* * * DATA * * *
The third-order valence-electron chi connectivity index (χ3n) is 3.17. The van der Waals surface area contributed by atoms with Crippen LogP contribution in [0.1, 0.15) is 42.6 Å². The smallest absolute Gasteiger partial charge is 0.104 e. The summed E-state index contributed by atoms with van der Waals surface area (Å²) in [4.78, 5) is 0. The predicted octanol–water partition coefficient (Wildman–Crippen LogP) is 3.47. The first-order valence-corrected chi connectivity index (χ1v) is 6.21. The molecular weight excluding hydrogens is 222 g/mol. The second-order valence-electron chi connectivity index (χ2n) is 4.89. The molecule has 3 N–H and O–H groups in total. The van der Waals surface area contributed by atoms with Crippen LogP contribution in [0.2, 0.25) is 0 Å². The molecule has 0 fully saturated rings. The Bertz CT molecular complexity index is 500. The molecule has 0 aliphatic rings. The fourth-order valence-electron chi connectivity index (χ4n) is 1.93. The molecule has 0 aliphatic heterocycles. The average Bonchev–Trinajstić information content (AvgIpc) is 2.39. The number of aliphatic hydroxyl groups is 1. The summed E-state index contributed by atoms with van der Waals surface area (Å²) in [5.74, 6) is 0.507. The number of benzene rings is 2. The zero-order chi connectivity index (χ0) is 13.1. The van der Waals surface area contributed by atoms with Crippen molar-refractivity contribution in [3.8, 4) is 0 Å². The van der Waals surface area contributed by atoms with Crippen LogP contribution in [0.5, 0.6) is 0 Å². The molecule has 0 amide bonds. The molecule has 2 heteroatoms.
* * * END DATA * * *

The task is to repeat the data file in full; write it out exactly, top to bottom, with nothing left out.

The third-order valence-electron chi connectivity index (χ3n) is 3.17. The van der Waals surface area contributed by atoms with Crippen LogP contribution in [0.1, 0.15) is 42.6 Å². The smallest absolute Gasteiger partial charge is 0.104 e. The summed E-state index contributed by atoms with van der Waals surface area (Å²) in [4.78, 5) is 0. The predicted octanol–water partition coefficient (Wildman–Crippen LogP) is 3.47. The first-order valence-corrected chi connectivity index (χ1v) is 6.21. The molecular weight excluding hydrogens is 222 g/mol. The second-order valence-electron chi connectivity index (χ2n) is 4.89. The molecule has 3 N–H and O–H groups in total. The van der Waals surface area contributed by atoms with Crippen LogP contribution in [0.2, 0.25) is 0 Å². The molecule has 0 fully saturated rings. The Bertz CT molecular complexity index is 500. The molecule has 0 aliphatic rings. The fourth-order valence-electron chi connectivity index (χ4n) is 1.93. The molecule has 0 aliphatic heterocycles. The average Bonchev–Trinajstić information content (AvgIpc) is 2.39. The number of aliphatic hydroxyl groups is 1. The summed E-state index contributed by atoms with van der Waals surface area (Å²) in [5.74, 6) is 0.507. The number of benzene rings is 2. The zero-order chi connectivity index (χ0) is 13.1. The van der Waals surface area contributed by atoms with Crippen molar-refractivity contribution in [3.8, 4) is 0 Å². The van der Waals surface area contributed by atoms with Crippen LogP contribution in [0.5, 0.6) is 0 Å². The molecule has 0 amide bonds. The molecule has 2 heteroatoms.